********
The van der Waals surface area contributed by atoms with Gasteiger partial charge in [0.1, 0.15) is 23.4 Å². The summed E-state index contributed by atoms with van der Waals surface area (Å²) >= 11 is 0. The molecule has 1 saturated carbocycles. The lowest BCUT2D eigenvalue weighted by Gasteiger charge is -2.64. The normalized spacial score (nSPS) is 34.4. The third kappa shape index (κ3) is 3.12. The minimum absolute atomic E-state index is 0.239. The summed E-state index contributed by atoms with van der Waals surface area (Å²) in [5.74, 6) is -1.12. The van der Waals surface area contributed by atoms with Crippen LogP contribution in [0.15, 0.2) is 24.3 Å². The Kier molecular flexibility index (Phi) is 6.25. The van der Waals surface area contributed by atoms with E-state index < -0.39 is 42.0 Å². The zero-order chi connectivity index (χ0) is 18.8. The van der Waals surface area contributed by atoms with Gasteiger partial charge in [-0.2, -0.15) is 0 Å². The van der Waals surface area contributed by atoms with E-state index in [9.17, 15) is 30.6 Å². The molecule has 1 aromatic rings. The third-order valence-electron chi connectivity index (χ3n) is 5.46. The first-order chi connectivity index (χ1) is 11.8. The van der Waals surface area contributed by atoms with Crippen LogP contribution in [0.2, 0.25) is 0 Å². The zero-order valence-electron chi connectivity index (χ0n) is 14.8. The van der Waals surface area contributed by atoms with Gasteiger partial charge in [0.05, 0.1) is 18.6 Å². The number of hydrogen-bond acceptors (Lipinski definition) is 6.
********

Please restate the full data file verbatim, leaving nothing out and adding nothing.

The van der Waals surface area contributed by atoms with Gasteiger partial charge in [0.1, 0.15) is 23.4 Å². The summed E-state index contributed by atoms with van der Waals surface area (Å²) >= 11 is 0. The molecule has 1 saturated carbocycles. The lowest BCUT2D eigenvalue weighted by Gasteiger charge is -2.64. The normalized spacial score (nSPS) is 34.4. The third kappa shape index (κ3) is 3.12. The minimum absolute atomic E-state index is 0.239. The summed E-state index contributed by atoms with van der Waals surface area (Å²) in [5.74, 6) is -1.12. The van der Waals surface area contributed by atoms with Crippen LogP contribution in [0.15, 0.2) is 24.3 Å². The Kier molecular flexibility index (Phi) is 6.25. The van der Waals surface area contributed by atoms with E-state index < -0.39 is 42.0 Å². The zero-order chi connectivity index (χ0) is 18.8. The van der Waals surface area contributed by atoms with Gasteiger partial charge in [-0.2, -0.15) is 0 Å². The van der Waals surface area contributed by atoms with E-state index in [9.17, 15) is 30.6 Å². The molecule has 1 aromatic rings. The third-order valence-electron chi connectivity index (χ3n) is 5.46. The first-order chi connectivity index (χ1) is 11.8. The van der Waals surface area contributed by atoms with Crippen LogP contribution in [0.2, 0.25) is 0 Å². The zero-order valence-electron chi connectivity index (χ0n) is 14.8. The van der Waals surface area contributed by atoms with Gasteiger partial charge in [0.05, 0.1) is 18.6 Å². The number of hydrogen-bond acceptors (Lipinski definition) is 6.